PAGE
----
- Understand how microlearning can enhance traditional training
- Discover how to use microlearning to impact workers' skills immediately
- Find out how microlearning can impact new hires and experienced workers
For decades, the job of utility operators and maintenance personnel has been more or less the same. To keep the grid balanced and stable, operators controlled a fleet of thermal power plants. It's an important job that requires training and continuous skills development, but it's also one utility employees have been doing for generations.
Today, those same utility employees work in an entirely new world. "Now, all of a sudden, they may have a battery storage bank tied to their power plants and have to integrate that," said Mark Streifel, general manager for industrial skills solutions at HSI, a company that develops and implements training programs for many utilities. "Then you go into the distribution world, and you have homeowners and independent power producers trying to sell power back on the grid, and you have wind farms and other intermittent renewables that need to be combined with your base load resources. Dispatch system operators need to learn how to deal with it all."
Put simply, both new and experienced utility employees have an enormous amount they need to learn, all while still meeting the responsibilities of their day-to-day jobs. It's a volume of new information that can be difficult to master using the traditional utility training approach that emphasizes multi-hour or multi-day courses led by an in-person instructor.
Addressing a workplace full of distractions
Even making it through a one-hour training video can be daunting. Indeed, research conducted by Gloria Mark, a professor at the University of California, Irvine, found employees typically spend only 11 minutes focused on a project before being interrupted with an unrelated task. In addition, research conducted at the University of Rochester in New York has shown employees can only effectively learn content in seven- to 11-minute sessions.
This combination of factors—a changing power system, a generational shift in the workforce and the everyday demands of increasingly challenging jobs—helps explain why more and more utilities embrace microlearning.
As the name indicates, microlearning delivers short bursts of instruction that can be consumed and applied immediately. As director of operations for e-learning company ej4, an HSI company, Kathy Irish has plenty of experience developing microlearning instruction for utilities. The videos Irish produces are between seven and 11 minutes long and feature both an instructor and supplementary graphics to help illustrate a point and make the content more engaging.
Each video also includes supplemental material and an exam to ensure students understand the material. The limited amount of time forces Irish to be focused and precise in developing training content, usually including one or two main points.
More complex topics are broken into a longer series of individual videos, which provides a progression of instruction that makes it easy for students to revisit material when they need it in their jobs. "If you think about leader-led training, they're in a classroom and learning from a fire hose for days," Irish said. "How much are they going to retain when they leave? If they forget something, who do they ask for help? We give them building blocks so they can watch and learn the information, then go practice it and come back and revisit it when necessary."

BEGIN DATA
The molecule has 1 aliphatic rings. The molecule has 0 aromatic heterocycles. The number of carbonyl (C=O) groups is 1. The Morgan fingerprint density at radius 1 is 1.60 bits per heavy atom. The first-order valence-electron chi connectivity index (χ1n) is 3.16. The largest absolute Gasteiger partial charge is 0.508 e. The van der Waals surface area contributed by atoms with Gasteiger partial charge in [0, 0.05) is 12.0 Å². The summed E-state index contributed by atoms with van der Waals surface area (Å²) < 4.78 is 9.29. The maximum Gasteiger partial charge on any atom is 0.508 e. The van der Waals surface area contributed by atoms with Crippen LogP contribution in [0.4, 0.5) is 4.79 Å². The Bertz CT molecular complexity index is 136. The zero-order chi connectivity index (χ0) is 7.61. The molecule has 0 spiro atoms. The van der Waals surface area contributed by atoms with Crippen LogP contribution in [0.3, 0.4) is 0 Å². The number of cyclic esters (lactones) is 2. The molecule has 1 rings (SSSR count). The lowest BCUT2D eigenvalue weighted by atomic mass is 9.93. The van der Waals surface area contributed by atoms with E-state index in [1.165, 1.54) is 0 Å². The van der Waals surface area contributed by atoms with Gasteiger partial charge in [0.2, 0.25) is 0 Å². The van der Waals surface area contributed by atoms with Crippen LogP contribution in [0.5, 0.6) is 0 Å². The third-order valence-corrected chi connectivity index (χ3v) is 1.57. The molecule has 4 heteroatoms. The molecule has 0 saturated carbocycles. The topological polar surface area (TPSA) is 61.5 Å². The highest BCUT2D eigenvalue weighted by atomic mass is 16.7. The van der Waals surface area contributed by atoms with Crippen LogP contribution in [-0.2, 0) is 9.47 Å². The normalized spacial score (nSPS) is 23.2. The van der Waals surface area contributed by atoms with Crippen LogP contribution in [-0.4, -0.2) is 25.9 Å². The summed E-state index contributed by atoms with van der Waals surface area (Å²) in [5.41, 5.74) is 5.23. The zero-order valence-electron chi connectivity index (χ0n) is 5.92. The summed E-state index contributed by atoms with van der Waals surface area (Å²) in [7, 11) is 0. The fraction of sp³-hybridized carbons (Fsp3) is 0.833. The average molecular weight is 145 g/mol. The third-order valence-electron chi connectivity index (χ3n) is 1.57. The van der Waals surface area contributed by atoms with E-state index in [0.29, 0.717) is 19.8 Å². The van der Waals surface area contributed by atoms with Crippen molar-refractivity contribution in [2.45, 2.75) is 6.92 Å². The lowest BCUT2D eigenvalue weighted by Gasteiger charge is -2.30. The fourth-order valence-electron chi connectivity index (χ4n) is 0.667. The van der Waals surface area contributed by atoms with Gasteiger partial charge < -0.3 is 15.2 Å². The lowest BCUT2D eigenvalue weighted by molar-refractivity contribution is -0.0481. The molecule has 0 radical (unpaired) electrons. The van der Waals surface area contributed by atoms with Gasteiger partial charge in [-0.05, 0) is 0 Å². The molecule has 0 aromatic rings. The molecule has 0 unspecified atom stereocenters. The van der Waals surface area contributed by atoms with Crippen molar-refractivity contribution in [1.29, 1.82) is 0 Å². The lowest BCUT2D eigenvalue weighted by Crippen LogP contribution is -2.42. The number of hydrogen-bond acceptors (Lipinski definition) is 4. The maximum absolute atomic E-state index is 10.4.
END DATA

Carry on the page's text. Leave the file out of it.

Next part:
A resource in the field and a supplement to traditional training
The utility industry has started to embrace microlearning both as a way to get newly hired workers up to speed and to help experienced employees gain the skills they need to do their jobs in a changing environment. The value of microlearning videos, in particular, is they can provide tangible and rapid guidance for workers in the field.
"With the 3D realm, we can actually show what's moving inside an operating piece of equipment," Streifel said. "Before you had to go into a textbook to learn the theory of what's happening inside, say, a spinning generator. Now you can use 3D animation to see what's going on, what might need to be fixed and how to do it. It's just made learning that much faster, especially for this generation of visual learners."
Microlearning can also supplement more formal, in-person training. It makes time spent with trainers and other colleagues more valuable and efficient. For example, utility workers can all go through the same progression of microlearning topics before gathering together for an instructor-led class. "The students get months to prepare for the class with microlearning," Streifel said. "Then when they get together, they can discuss higher-level topics and go through specific scenarios where they put their hands on equipment and do training and certification."
Microlearning also allows utilities to analyze who is accessing training and which topics are most in demand. These insights can help utilities understand topics that might need more attention—for example, a large number of employees downloading videos about conflict resolution—or even identify employees who are self-motivated enough to sharpen their skills continuously.
Lessons gleaned from microlearning analytics can also help utilities in their day-to-day operations. For example, one North American utility uses the microlearning feature provided by HSI to optimize shift scheduling. "They will look at who has taken which training. If they have two people in the whole organization who know how to work on a piece of equipment, there's no sense having them on the same shift," Streifel said. "Or if they have an upcoming outage where they're going to replace a piece of equipment or do a major repair, they can see who is qualified to do the work."